Macy's Is Still Running In Quicksand
- M's quarterly revenue declined slightly, while gross margin eroded.
- SG&A costs as a percentage of revenue increased. M has to invest in its digital platform to keep pace with larger competitors.
- The company expects a decline in comparable sales again in 2020.
- M is running in quicksand. Sell the stock.
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Macy's (NYSE:M) reported quarterly revenue of $8.34 billion, non-GAAP EPS of $2.12 and GAAP EPS of $1.09. Macy's beat on revenue and non-GAAP EPS, yet missed on GAAP EPS. The stock is off over 10% post-earnings. I had the following takeaways on the quarter.
Heading into the quarter, the company's sales were falling in the low-single-digit percentage range. This quarter the company's net sales fell 1% Y/Y. This was an improvement over last quarter, yet the net sales decline was still a cause for concern. Comparable sales for owned plus licensed were down 0.5% for the quarter and down 0.7% for the year. Until Macy's arrests the comparable sales decline, the company's stock could remain challenged. On a product basis, Macy's saw strong performances from dresses, fragrances and fine jewelry. Sales for men's tailored and mattresses were also solid. The company experienced weakness in watches and housewares.
Items per transaction fell 1%. Average unit retail ("AUR") was up 1.1% on the strength of the company's Destination businesses. The increase in AUR came amid lower AUR from Backstage, the company's on-mall, off-price business. Backstage grew comps in the mid-single-digit percentage range. Off-price retailers are winning in the current retail environment, so Backstage's business model appears to have promise. However, its AUR is lower than certain other businesses. Nonetheless, Macy's was able to increase its blended AUR despite the outsized influence of Backstage.
The company's digital sales have also performed well. Macy's has invested heavily in its omni-channel to help improve customers' online shopping experience. In 2019, Macy's saw its online sales increase by over 50%. The company's mobile app contributes about 20% of the Macy's brand digital sales. According to management, the digital business generates about $6 billion in revenue. This implies digital is over 24% of total net sales, which is stellar for a traditional retailer like Macy's.
As digital becomes a higher percentage of total revenue, Macy's has to ensure its cost structure is more conducive to digital pricing. Gross margin during the quarter was 36.8%, down over 60 basis points versus the year earlier period. The growth of lower margin businesses hurt gross margin this quarter. On a dollar basis, gross profit fell 1% Y/Y. SG&A expense of $2.5 billion declined 1%. It was 29.3% of revenue, up about 10 basis points versus the year earlier period. Macy's must continue to invest in its digital channel and fulfillment services in order to keep pace with Amazon (AMZN), Target (TGT) and Walmart (WMT). It could be difficult to make deep cuts to SG&A expenses even if revenue declines.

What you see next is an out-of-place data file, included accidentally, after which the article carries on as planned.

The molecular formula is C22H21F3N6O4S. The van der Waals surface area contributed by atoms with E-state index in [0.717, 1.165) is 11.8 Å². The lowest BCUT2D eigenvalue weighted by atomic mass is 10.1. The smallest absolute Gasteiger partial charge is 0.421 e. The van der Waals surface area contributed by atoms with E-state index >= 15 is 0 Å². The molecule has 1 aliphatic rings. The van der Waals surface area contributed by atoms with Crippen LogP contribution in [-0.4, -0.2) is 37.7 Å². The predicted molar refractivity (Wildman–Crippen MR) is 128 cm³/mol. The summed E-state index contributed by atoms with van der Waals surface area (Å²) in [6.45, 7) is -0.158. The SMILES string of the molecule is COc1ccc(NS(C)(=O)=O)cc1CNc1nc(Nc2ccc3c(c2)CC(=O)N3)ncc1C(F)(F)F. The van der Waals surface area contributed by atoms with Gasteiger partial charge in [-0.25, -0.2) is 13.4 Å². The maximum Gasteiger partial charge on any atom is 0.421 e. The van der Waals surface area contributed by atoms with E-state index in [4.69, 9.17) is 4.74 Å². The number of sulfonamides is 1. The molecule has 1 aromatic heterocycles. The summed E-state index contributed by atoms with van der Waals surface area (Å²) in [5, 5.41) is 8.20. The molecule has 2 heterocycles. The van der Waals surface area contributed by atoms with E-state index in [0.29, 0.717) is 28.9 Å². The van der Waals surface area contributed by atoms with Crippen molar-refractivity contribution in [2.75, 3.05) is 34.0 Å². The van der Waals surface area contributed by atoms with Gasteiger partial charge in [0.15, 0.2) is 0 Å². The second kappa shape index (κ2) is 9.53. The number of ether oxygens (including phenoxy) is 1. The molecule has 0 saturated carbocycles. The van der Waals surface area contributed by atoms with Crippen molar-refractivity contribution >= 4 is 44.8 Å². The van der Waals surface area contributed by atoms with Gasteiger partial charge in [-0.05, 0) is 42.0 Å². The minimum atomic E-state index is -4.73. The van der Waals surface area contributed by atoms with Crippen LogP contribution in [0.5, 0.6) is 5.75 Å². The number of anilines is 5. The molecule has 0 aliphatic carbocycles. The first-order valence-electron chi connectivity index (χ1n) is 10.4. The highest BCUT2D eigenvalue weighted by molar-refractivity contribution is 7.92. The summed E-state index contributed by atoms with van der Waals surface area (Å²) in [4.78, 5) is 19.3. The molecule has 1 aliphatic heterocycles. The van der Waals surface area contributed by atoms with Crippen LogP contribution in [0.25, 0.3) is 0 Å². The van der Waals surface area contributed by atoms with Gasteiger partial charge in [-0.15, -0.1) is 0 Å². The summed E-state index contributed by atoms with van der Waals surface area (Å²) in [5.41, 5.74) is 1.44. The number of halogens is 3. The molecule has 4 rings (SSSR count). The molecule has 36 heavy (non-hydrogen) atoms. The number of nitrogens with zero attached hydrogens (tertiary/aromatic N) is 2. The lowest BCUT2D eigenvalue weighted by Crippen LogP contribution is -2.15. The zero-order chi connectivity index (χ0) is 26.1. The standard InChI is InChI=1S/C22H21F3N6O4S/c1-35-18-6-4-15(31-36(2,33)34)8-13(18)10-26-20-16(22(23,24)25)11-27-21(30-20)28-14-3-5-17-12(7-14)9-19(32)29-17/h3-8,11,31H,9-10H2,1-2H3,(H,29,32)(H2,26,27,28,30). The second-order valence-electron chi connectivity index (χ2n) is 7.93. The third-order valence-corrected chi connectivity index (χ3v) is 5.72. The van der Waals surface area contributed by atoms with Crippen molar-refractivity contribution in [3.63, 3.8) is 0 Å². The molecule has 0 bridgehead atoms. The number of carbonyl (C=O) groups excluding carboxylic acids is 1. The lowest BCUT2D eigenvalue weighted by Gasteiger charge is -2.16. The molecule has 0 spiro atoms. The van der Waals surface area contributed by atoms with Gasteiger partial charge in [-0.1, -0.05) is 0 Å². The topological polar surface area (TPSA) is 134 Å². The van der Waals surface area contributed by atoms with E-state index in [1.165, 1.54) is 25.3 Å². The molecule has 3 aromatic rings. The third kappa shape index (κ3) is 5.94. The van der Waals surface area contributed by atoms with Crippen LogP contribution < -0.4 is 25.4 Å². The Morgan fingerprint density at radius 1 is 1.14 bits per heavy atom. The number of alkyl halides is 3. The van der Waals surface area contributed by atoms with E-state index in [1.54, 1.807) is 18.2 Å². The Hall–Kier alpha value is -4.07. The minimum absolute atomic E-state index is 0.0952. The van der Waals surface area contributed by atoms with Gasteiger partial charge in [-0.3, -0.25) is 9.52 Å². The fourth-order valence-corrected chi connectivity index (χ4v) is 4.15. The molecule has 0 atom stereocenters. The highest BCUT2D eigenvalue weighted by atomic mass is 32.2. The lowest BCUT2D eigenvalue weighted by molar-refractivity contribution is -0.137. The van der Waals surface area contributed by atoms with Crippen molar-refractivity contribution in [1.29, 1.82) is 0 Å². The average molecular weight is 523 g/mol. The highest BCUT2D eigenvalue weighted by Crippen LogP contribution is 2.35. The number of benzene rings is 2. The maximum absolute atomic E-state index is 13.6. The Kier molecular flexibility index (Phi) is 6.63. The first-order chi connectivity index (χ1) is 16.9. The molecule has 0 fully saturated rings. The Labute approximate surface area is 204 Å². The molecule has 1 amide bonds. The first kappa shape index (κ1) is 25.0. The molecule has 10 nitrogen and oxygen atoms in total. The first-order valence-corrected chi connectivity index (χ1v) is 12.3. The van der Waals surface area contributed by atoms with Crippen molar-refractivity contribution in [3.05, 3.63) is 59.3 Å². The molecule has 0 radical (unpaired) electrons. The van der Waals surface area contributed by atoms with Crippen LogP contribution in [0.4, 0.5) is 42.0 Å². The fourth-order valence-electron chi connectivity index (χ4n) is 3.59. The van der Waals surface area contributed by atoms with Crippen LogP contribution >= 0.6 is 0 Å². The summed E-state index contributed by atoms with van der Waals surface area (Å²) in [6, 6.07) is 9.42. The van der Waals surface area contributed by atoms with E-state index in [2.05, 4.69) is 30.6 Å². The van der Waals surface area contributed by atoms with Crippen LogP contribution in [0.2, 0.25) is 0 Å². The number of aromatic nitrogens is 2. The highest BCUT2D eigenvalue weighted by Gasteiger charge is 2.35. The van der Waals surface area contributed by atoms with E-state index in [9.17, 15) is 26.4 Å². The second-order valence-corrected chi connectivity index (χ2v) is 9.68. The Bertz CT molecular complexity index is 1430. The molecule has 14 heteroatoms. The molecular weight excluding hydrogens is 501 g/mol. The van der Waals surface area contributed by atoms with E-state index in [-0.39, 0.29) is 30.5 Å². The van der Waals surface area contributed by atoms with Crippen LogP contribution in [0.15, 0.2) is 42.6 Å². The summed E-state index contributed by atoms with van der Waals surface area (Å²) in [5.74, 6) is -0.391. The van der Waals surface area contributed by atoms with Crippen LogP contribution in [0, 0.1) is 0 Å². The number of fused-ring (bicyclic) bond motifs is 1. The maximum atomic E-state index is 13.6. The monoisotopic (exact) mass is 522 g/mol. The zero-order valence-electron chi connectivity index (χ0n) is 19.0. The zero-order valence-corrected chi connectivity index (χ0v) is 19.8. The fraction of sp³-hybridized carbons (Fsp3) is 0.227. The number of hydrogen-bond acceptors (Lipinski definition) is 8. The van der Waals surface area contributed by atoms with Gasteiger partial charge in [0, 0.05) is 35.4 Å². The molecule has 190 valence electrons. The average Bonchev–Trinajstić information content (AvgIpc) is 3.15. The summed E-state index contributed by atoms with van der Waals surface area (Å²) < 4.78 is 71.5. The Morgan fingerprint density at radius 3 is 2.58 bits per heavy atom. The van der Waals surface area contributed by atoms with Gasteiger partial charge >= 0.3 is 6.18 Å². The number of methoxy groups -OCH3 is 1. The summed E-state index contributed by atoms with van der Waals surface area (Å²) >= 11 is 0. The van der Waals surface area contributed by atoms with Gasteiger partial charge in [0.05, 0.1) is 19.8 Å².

Macy's may have to deal with falling gross profit and rising SG&A expense for the foreseeable future. The fallout was that EBITDA of $1.1 billion fell 5% Y/Y. EBITDA margin of 12.3% was down 50 basis points versus the year earlier period. On an annual basis, the company's EBITDA fell by double digits Y/Y and its EBITDA margin declined by 100 basis points. It is difficult to make a bull case for Macy's with these type of results.
Macy's confirmed its 2020 guidance presented at its February 5th Investor Day. The company expects to generate net sales of $23.6 to $23.9 billion. The midpoint of the range ($23.8 billion) would be about 3% below the $24.6 billion in net sales reported for FY 2019. For the month of January, retail sales through department stores fell 4% Y/Y, yet rose double digits through non-store retailers. This implies fewer customers are shopping at physical locations. The window of opportunity for Macy's to arrest its revenue slide could be closing. Secondly, if we are at peak economy, then total retail sales could decline at some point. This could make even a 3% revenue decline hard to meet.
Macy's plans to close 125 of its least productive stores over the next three years. It is in the process of closing 30 now. The 125 stores account for about $1.4 billion in annual sales. Closing inefficient stores is prudent, in my opinion. The question remains, "Can Macy's capture those lost sales through its remaining store count or via its digital platform?" The company is expected to continue to grow its digital platform and Backstage operations. Macy's may have to adjust its price points and cost structure to accommodate these sales channels. Optimizing its new business model amid a rapidly changing retail landscape could be a challenge going forward. Macy's could face more stagnant revenue growth and margin erosion.
Macy's is still running in quicksand. The stock is off by over 40% Y/Y and could fall further. Sell Macy's.
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